Starting off at 4:15pm, we were worried that it was going to be dark soon and that we would have a hard time finding the use trail that leaves the PCT and heads up to the summit of Combs. We booked it as fast as we could, heading north on the PCT and taking less than 30 minutes to reach the east slope of the mountain. I expected to see a cairn marking the turnoff for Combs but I began to worry that we had missed it once we seemed to be heading north of the summit. I had a hard time not leaving the PCT early and finding our own way, but patience paid off and we eventually found the use trail. The path was pretty easy to follow, and we watched the sun set as we scrambled the final 500 feet to the summit.



The view east into Anza Borrego from the PCT



Sunset from Combs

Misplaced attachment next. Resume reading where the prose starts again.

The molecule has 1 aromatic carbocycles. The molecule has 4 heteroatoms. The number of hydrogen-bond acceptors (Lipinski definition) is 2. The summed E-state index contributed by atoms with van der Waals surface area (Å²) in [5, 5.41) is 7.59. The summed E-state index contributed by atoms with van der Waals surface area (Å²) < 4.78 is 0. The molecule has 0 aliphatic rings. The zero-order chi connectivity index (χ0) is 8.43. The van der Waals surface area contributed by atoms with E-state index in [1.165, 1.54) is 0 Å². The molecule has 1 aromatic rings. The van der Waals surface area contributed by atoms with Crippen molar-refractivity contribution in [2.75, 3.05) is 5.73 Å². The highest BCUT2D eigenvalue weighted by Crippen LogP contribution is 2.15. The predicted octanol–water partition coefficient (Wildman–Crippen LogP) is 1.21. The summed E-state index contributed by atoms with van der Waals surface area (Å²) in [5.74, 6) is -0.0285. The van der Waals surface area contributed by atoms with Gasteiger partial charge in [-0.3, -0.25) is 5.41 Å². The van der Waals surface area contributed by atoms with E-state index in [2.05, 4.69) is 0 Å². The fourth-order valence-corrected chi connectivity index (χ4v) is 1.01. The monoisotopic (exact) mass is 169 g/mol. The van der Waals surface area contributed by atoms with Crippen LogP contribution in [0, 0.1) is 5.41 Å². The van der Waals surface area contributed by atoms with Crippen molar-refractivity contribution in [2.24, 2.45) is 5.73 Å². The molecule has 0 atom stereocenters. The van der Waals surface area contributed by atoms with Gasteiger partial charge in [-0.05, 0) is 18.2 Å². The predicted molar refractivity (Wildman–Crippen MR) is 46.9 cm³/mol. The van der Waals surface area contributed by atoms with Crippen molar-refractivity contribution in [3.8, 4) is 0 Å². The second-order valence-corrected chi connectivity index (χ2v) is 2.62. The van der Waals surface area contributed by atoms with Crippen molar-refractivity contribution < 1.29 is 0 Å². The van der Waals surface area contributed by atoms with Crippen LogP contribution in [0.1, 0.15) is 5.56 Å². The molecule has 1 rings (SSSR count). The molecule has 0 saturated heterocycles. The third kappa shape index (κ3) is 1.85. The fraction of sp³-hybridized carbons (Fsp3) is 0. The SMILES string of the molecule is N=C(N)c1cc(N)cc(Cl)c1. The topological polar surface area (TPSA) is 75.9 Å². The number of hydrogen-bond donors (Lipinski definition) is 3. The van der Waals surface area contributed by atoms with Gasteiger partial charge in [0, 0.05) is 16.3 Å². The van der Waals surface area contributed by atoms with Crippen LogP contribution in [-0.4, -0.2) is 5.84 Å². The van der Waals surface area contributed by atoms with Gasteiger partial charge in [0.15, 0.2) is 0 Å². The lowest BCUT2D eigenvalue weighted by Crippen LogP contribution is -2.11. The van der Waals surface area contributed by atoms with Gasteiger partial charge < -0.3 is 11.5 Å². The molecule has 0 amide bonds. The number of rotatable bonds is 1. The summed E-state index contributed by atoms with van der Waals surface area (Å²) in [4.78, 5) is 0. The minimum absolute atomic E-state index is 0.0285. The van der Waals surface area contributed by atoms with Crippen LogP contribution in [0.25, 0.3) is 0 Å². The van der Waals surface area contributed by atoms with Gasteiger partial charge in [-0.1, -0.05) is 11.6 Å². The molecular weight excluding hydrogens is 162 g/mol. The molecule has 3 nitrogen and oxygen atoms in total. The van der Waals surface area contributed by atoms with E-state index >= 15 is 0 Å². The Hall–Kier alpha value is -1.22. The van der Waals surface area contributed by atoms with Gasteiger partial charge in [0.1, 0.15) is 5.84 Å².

Once the sun had set the wind really started whipping, and we didn’t stay more than a minute or two on the top of Combs Mountain. We started back down towards the PCT, the path down being much more difficult to follow in the dark. We finished the rest of the hike with our hands in our pockets to keep warm, and made the roundtrip back to the truck in 2 hours flat.



Combs summit


It wasn’t easy to find the turnoff for forest route 9S07 (aka Palomar Divide Road) in the dark, but I had pre-programmed a waypoint into my GPS just in case. The road began at a dirt turnout on highway 79, and winds its way 13 miles up the mountain. We couldn’t see farther than what our headlights would allow, but the sharp turns and rough terrain prevented us from going very fast anyway, keeping our average speed at a miserable 15-20 miles per hour. Somewhere about 2/3rds to 3/4s of the way to the summit, there was one steep and deeply rutted section, and I bottomed the car out pretty hard trying to get through it. The oil light didn’t come on so I didn’t worry too much about it, plus getting stuck in the car for a night would make a good story.